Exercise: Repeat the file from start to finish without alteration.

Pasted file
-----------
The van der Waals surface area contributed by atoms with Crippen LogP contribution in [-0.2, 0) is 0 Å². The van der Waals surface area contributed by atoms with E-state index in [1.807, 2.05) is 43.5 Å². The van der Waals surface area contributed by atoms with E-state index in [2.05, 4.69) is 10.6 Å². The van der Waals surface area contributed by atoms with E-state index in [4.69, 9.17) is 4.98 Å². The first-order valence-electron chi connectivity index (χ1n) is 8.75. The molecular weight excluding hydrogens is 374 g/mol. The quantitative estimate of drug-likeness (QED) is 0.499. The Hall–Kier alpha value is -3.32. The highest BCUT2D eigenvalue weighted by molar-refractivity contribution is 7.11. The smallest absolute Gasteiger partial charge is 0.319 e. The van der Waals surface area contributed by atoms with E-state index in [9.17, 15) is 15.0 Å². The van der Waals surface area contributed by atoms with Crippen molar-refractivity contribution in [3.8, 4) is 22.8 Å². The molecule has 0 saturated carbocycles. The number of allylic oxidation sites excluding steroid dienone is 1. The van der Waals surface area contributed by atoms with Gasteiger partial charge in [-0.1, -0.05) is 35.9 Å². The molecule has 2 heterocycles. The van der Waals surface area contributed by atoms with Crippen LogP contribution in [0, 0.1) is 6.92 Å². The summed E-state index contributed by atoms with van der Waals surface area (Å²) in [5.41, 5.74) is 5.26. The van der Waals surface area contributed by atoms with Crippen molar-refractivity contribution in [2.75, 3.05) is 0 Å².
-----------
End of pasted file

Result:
The van der Waals surface area contributed by atoms with Crippen LogP contribution in [-0.2, 0) is 0 Å². The van der Waals surface area contributed by atoms with E-state index in [1.807, 2.05) is 43.5 Å². The van der Waals surface area contributed by atoms with E-state index in [2.05, 4.69) is 10.6 Å². The van der Waals surface area contributed by atoms with E-state index in [4.69, 9.17) is 4.98 Å². The first-order valence-electron chi connectivity index (χ1n) is 8.75. The molecular weight excluding hydrogens is 374 g/mol. The quantitative estimate of drug-likeness (QED) is 0.499. The Hall–Kier alpha value is -3.32. The highest BCUT2D eigenvalue weighted by molar-refractivity contribution is 7.11. The smallest absolute Gasteiger partial charge is 0.319 e. The van der Waals surface area contributed by atoms with E-state index in [9.17, 15) is 15.0 Å². The van der Waals surface area contributed by atoms with Crippen molar-refractivity contribution in [3.8, 4) is 22.8 Å². The molecule has 0 saturated carbocycles. The number of allylic oxidation sites excluding steroid dienone is 1. The van der Waals surface area contributed by atoms with Gasteiger partial charge in [-0.1, -0.05) is 35.9 Å². The molecule has 2 heterocycles. The van der Waals surface area contributed by atoms with Crippen LogP contribution in [0, 0.1) is 6.92 Å². The summed E-state index contributed by atoms with van der Waals surface area (Å²) in [5.41, 5.74) is 5.26. The van der Waals surface area contributed by atoms with Crippen molar-refractivity contribution in [2.75, 3.05) is 0 Å².